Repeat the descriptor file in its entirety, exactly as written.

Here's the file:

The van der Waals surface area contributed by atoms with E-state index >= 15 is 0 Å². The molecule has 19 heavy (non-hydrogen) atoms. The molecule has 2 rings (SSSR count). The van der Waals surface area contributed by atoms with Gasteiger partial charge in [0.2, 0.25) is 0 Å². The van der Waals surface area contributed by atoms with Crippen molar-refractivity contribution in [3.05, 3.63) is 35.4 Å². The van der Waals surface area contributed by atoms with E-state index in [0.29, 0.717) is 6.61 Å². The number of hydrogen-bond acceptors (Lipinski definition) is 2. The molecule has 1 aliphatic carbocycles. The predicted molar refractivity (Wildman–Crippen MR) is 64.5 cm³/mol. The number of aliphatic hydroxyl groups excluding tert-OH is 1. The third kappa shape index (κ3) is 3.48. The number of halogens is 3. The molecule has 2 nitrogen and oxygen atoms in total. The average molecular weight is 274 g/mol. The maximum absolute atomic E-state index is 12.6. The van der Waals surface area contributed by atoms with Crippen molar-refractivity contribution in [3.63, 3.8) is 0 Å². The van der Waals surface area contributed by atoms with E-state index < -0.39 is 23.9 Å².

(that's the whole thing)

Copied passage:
The van der Waals surface area contributed by atoms with E-state index >= 15 is 0 Å². The molecule has 19 heavy (non-hydrogen) atoms. The molecule has 2 rings (SSSR count). The van der Waals surface area contributed by atoms with Gasteiger partial charge in [0.2, 0.25) is 0 Å². The van der Waals surface area contributed by atoms with Crippen molar-refractivity contribution in [3.05, 3.63) is 35.4 Å². The van der Waals surface area contributed by atoms with E-state index in [0.29, 0.717) is 6.61 Å². The number of hydrogen-bond acceptors (Lipinski definition) is 2. The molecule has 1 aliphatic carbocycles. The predicted molar refractivity (Wildman–Crippen MR) is 64.5 cm³/mol. The number of aliphatic hydroxyl groups excluding tert-OH is 1. The third kappa shape index (κ3) is 3.48. The number of halogens is 3. The molecule has 2 nitrogen and oxygen atoms in total. The average molecular weight is 274 g/mol. The maximum absolute atomic E-state index is 12.6. The van der Waals surface area contributed by atoms with Crippen molar-refractivity contribution in [3.63, 3.8) is 0 Å². The van der Waals surface area contributed by atoms with E-state index < -0.39 is 23.9 Å².